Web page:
The Baker’s Wife By Erin Healy

I enjoyed ‘The Baker’s Wife’.  It is a comfortable read with enough honesty to raise a few uncomfortable questions.

The story challenges institutionalized religion.  It speaks of loss and of empty lives.  Of the resilience of the human spirit, to begin again & to love relentlessly.

The story is set in a little town.  A family is affected.  Husband Geoff, a pastor, lost his job after a scandal rocked their congregation.  Audrey, his wife,  never lost faith, but it is hard & disappointing.

They decide to resurrect a failing bakery as a way to heal family wounds and restore their place in the community.

Running late to the bakery one foggy morning, Audrey strikes a vehicle. Emerging from her car into the fog, she discovers she hit a motor scooter. But there’s no rider in sight. Just blood.

The absence of the driver is a mystery, especially to Sergeant Jack Mansfield, the detective and church member responsible for firing Geoff from his pulpit. The scooter belongs to Jack’s wife, Julie, a teacher at the local high school, who has vanished.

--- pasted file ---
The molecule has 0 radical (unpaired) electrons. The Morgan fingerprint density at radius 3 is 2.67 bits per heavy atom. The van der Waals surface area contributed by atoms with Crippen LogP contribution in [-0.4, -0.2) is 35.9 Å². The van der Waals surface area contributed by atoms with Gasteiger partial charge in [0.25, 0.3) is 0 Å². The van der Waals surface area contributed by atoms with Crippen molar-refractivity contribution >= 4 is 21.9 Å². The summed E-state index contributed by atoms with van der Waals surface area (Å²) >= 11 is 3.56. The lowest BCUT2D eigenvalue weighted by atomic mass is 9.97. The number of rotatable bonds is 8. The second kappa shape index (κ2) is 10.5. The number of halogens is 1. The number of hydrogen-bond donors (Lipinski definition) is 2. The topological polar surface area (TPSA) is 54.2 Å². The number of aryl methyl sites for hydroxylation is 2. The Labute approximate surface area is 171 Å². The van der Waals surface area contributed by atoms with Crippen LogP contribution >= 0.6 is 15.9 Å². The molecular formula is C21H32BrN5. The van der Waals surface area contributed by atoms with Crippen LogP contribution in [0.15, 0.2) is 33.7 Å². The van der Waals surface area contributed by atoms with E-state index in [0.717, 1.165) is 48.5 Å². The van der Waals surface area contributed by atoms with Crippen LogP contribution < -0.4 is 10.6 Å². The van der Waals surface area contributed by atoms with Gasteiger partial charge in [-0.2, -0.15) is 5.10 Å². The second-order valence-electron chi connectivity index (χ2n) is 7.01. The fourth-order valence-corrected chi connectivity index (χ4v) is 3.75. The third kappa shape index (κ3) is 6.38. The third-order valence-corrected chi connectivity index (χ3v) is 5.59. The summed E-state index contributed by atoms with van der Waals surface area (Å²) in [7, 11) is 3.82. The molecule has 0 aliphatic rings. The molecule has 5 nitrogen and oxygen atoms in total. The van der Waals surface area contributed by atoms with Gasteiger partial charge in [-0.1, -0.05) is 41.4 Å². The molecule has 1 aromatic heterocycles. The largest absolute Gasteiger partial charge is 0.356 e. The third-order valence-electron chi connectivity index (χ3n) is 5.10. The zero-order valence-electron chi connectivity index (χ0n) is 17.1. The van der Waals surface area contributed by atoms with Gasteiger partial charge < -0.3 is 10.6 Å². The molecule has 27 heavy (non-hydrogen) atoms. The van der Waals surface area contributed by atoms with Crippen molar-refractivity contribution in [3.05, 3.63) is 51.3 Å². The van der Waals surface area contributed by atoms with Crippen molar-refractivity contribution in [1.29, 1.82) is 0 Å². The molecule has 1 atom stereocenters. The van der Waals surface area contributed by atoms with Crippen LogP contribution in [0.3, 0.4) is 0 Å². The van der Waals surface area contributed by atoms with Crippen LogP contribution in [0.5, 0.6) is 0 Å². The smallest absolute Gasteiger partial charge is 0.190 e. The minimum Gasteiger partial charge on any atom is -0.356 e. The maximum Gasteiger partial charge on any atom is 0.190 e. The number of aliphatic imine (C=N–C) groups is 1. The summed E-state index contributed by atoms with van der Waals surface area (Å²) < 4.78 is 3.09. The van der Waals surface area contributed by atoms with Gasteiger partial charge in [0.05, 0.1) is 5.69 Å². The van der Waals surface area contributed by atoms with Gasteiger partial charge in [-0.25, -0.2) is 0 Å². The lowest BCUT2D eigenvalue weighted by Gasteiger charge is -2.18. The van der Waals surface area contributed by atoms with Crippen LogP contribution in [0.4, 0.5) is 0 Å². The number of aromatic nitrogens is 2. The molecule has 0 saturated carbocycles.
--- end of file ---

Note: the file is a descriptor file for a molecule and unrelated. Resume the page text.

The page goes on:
This sets the scene for conflict, character development & a very interesting plot.  Some characters finding restoration, while others pretty much live into consequences.

At the end of the story there remains unanswered questions.

But still the story is real enough & inspirational enough.

Perhaps we shouldn’t be so concerned about what happens, perhaps we should be more concerned about how we live amidst what is happening – that is the challenge with which I walked away from this story.

Advertisements

2 thoughts on “The Baker’s Wife By Erin Healy

  1. Theunis, I so appreciate your perspective on my novel and am immeasurably happy that you found it to be accessible. Thank you very much for spending precious time reading it and remarking so insightfully. -EH

Leave a Reply

Fill in your details below or click an icon to log in:

WordPress.com Logo

You are commenting using your WordPress.com account. Log Out / Change )

Twitter picture

You are commenting using your Twitter account. Log Out / Change )

Facebook photo

You are commenting using your Facebook account. Log Out / Change )

Google+ photo

You are commenting using your Google+ account. Log Out / Change )

Connecting to %s